A tale of two cat viruses

Jaimes JA et al. A tale of two viruses: The distinct spike glycoproteins of feline coronaviruses. Viruses, 2020; 12: 83.

Feline coronavirus (FCoV) is a complex virus causing a variety of clinical manifestations in cats, including the lethal feline infectious peritonitis (FIP). The currently accepted model of the virus’ behaviour, is that it either causes sub-clinical disease (when referred to as feline enteric coronavirus (FECV)), or a more aggressive and severe disease known as FIP. To date, there is still no definitive evidence to elucidate viral transition between the two clinical forms. It is also widely accepted that FCoV occurs in two serotypes:  serotype I and serotype II. While both serotypes are characterized in FECV and FIP forms, serotype I is much more prevalent in cat populations, and thus is the leading biotype causing FIP.

The authors of the present study previously provided evidence for serotype classification based on surface spike (S) protein, thus distinguishing serotype I and serotype II as separate biological entities. The authors propose that, as such, each serotype should also be considered as a distinct virus type, likely to result in distinct biological outcomes. Furthermore, the authors propose that the currently accepted model of FCoV pathogenesis, while describing many of the key elements of the disease, fails to capture the complexity and diversity of FCoV infection and the subsequent clinical outcomes.

To support this proposition, the authors of the present experimental study compared genetic, structural and functional characteristics of FCoV and the FCoV S protein among the two serotypes. Documented differences in cell culture between serotypes I and II (including interferon responses and activity of antiviral drugs) suggest that there are different mechanisms utilized by each serotype to gain entry into cells. Phylogenetic analyses also revealed distinct origins of S protein genes, translating to significant functional differences between serotypes I and II. Moreover, distinct structural differences identified in the present study imply different cell fusion techniques and receptor binding of FCoV to cellular receptors for each serotype.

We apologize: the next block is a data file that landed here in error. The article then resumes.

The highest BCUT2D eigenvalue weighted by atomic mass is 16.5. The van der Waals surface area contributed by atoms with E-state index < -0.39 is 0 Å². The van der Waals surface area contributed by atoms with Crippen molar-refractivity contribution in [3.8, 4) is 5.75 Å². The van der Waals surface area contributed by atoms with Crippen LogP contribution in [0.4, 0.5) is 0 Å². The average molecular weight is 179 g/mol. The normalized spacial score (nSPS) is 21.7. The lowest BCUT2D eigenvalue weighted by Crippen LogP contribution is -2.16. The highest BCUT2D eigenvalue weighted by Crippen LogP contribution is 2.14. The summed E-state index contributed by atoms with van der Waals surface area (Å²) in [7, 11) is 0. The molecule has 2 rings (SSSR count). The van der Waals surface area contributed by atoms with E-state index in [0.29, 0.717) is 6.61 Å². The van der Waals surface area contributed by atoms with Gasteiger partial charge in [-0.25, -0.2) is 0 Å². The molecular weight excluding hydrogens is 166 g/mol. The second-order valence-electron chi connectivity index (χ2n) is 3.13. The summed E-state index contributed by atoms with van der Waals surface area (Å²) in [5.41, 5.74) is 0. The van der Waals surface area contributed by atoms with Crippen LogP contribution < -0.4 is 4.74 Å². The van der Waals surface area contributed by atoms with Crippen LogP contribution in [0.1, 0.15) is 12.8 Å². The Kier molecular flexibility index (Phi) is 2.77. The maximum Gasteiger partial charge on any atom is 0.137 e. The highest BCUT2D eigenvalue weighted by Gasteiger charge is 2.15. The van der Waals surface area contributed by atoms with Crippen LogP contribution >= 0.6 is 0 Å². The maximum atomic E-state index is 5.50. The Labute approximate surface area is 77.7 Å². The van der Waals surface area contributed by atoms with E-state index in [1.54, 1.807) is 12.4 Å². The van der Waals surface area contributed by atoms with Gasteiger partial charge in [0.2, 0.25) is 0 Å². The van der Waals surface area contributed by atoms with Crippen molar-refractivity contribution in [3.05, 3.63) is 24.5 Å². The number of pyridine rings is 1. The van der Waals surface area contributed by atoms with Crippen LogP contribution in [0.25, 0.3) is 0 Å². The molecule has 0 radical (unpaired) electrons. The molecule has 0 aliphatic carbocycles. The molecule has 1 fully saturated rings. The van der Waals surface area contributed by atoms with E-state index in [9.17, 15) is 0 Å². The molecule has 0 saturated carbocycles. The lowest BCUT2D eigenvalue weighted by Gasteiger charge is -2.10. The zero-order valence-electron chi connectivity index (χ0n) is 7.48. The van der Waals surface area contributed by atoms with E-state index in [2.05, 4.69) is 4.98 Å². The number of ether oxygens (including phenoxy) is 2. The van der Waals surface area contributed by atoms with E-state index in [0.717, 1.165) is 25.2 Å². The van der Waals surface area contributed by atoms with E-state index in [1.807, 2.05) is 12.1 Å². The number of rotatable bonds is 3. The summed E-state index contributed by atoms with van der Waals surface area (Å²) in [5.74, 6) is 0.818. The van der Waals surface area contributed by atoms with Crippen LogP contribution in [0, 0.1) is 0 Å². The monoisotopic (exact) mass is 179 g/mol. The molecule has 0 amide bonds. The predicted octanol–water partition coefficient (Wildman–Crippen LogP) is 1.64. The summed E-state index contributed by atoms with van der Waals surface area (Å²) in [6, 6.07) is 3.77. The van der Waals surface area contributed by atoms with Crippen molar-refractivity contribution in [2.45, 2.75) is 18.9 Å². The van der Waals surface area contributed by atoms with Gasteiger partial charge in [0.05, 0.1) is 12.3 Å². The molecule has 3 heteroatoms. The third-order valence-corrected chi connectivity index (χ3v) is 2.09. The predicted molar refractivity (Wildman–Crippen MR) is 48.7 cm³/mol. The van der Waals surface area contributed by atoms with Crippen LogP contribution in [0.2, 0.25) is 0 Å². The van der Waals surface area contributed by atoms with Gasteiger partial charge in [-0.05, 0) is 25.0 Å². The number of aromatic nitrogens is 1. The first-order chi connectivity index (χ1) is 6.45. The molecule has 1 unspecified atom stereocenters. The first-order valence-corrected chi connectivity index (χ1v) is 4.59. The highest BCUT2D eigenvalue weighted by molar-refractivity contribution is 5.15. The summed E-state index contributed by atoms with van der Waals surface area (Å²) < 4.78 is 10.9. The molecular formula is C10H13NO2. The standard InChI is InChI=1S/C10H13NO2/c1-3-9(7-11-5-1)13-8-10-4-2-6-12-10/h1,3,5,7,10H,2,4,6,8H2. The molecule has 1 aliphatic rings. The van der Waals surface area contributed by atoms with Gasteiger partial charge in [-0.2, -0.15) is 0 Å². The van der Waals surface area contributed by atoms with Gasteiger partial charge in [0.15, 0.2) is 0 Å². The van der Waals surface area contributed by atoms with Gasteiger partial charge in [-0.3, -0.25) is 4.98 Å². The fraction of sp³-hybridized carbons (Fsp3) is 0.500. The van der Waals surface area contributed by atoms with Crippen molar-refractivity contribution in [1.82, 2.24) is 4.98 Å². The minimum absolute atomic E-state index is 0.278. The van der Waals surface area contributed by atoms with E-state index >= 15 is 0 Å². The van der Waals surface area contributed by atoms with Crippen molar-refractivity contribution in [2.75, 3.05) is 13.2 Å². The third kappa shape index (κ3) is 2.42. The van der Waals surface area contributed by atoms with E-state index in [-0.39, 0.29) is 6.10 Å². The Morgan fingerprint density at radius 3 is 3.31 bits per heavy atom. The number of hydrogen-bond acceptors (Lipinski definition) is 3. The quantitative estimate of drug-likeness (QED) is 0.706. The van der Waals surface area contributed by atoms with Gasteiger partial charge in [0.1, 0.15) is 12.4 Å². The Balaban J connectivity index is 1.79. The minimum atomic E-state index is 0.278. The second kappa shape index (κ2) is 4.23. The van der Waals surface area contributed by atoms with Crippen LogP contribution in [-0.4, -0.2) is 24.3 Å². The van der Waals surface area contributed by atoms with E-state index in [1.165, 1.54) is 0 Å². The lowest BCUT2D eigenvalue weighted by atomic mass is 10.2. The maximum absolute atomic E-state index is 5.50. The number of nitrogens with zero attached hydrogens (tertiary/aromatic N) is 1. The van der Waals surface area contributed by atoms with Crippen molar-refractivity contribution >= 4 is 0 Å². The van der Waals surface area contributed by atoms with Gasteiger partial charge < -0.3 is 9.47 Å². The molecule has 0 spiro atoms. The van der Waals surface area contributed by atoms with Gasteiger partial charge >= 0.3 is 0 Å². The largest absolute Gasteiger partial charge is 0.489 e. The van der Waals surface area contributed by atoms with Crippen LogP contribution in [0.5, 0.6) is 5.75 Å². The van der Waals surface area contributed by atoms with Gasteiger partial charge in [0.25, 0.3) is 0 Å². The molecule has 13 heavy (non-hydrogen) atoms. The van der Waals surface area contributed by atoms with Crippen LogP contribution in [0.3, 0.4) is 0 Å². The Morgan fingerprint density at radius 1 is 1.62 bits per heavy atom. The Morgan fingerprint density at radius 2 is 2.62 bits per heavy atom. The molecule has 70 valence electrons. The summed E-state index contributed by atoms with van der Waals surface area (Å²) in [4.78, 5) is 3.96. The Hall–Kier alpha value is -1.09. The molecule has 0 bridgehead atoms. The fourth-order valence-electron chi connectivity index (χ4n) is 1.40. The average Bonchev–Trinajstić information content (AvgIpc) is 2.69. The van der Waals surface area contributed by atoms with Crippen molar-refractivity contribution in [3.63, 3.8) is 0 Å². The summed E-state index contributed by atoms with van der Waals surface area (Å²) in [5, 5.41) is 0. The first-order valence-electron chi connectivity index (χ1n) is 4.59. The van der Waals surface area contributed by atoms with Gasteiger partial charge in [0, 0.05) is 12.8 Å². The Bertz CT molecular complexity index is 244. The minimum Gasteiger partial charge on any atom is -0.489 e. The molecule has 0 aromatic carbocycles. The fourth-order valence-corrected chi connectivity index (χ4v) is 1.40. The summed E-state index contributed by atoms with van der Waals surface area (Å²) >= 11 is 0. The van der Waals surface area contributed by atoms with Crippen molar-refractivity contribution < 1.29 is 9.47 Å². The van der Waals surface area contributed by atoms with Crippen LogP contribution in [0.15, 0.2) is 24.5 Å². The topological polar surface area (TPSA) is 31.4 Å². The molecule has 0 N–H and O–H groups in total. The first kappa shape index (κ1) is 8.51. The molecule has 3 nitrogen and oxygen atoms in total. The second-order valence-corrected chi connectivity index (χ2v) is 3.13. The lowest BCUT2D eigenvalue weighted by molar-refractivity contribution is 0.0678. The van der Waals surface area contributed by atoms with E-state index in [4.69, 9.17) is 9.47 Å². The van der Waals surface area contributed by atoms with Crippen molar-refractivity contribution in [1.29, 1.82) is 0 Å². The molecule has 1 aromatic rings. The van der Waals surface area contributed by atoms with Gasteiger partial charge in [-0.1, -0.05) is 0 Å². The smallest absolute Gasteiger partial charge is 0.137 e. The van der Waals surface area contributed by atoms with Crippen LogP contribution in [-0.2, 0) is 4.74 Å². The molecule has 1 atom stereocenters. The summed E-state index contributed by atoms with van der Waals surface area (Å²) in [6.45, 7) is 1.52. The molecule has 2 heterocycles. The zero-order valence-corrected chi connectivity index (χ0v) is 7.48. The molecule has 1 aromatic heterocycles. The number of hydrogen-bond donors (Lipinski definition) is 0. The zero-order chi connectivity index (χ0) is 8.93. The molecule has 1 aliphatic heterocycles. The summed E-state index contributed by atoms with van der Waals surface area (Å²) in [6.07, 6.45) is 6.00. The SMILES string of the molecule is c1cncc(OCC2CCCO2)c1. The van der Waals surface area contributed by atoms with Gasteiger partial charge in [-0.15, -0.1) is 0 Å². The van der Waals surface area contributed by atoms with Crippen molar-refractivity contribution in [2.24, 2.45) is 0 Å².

In conclusion, the authors suggest that our understanding of FIP should consider the existence of two distinct viruses, in order to determine whether it has implications in clinical settings. The realization that systemic forms of FCoV may exist beyond the FECV-FIP paradigm should be more fully considered and explored. Without this consideration, the current understanding of FCoV transmission, pathogenesis and its clinical impact remains incomplete. (HM)

See also:

Shirato K et al. Differential susceptibility of macrophages to serotype II feline coronaviruses correlates with differences in the viral spike protein. Virus Res. 2018; 255:14-23.